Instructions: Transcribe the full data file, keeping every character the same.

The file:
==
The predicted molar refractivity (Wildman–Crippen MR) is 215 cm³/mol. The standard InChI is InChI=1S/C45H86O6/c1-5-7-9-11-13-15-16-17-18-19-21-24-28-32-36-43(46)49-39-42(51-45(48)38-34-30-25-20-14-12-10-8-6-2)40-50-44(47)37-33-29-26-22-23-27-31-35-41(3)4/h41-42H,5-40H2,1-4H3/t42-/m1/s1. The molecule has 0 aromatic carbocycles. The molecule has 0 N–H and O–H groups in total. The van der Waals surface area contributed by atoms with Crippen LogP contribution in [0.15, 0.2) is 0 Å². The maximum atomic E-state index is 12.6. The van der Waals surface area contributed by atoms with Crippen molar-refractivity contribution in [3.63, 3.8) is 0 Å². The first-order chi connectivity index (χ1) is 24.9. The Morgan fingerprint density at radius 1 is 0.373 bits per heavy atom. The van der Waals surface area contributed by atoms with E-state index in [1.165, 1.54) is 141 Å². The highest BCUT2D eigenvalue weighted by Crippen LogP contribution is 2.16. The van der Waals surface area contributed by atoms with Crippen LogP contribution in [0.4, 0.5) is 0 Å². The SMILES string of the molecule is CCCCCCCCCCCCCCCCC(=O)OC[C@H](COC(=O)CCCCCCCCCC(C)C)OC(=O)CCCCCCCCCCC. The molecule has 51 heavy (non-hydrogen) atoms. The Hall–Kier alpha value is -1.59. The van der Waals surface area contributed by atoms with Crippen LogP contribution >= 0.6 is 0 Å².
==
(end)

The predicted molar refractivity (Wildman–Crippen MR) is 215 cm³/mol. The standard InChI is InChI=1S/C45H86O6/c1-5-7-9-11-13-15-16-17-18-19-21-24-28-32-36-43(46)49-39-42(51-45(48)38-34-30-25-20-14-12-10-8-6-2)40-50-44(47)37-33-29-26-22-23-27-31-35-41(3)4/h41-42H,5-40H2,1-4H3/t42-/m1/s1. The molecule has 0 aromatic carbocycles. The molecule has 0 N–H and O–H groups in total. The van der Waals surface area contributed by atoms with Crippen LogP contribution in [0.15, 0.2) is 0 Å². The maximum atomic E-state index is 12.6. The van der Waals surface area contributed by atoms with Crippen molar-refractivity contribution in [3.63, 3.8) is 0 Å². The first-order chi connectivity index (χ1) is 24.9. The Morgan fingerprint density at radius 1 is 0.373 bits per heavy atom. The van der Waals surface area contributed by atoms with E-state index in [1.165, 1.54) is 141 Å². The highest BCUT2D eigenvalue weighted by Crippen LogP contribution is 2.16. The van der Waals surface area contributed by atoms with Crippen LogP contribution in [0.4, 0.5) is 0 Å². The SMILES string of the molecule is CCCCCCCCCCCCCCCCC(=O)OC[C@H](COC(=O)CCCCCCCCCC(C)C)OC(=O)CCCCCCCCCCC. The molecule has 51 heavy (non-hydrogen) atoms. The Hall–Kier alpha value is -1.59. The van der Waals surface area contributed by atoms with Crippen LogP contribution >= 0.6 is 0 Å².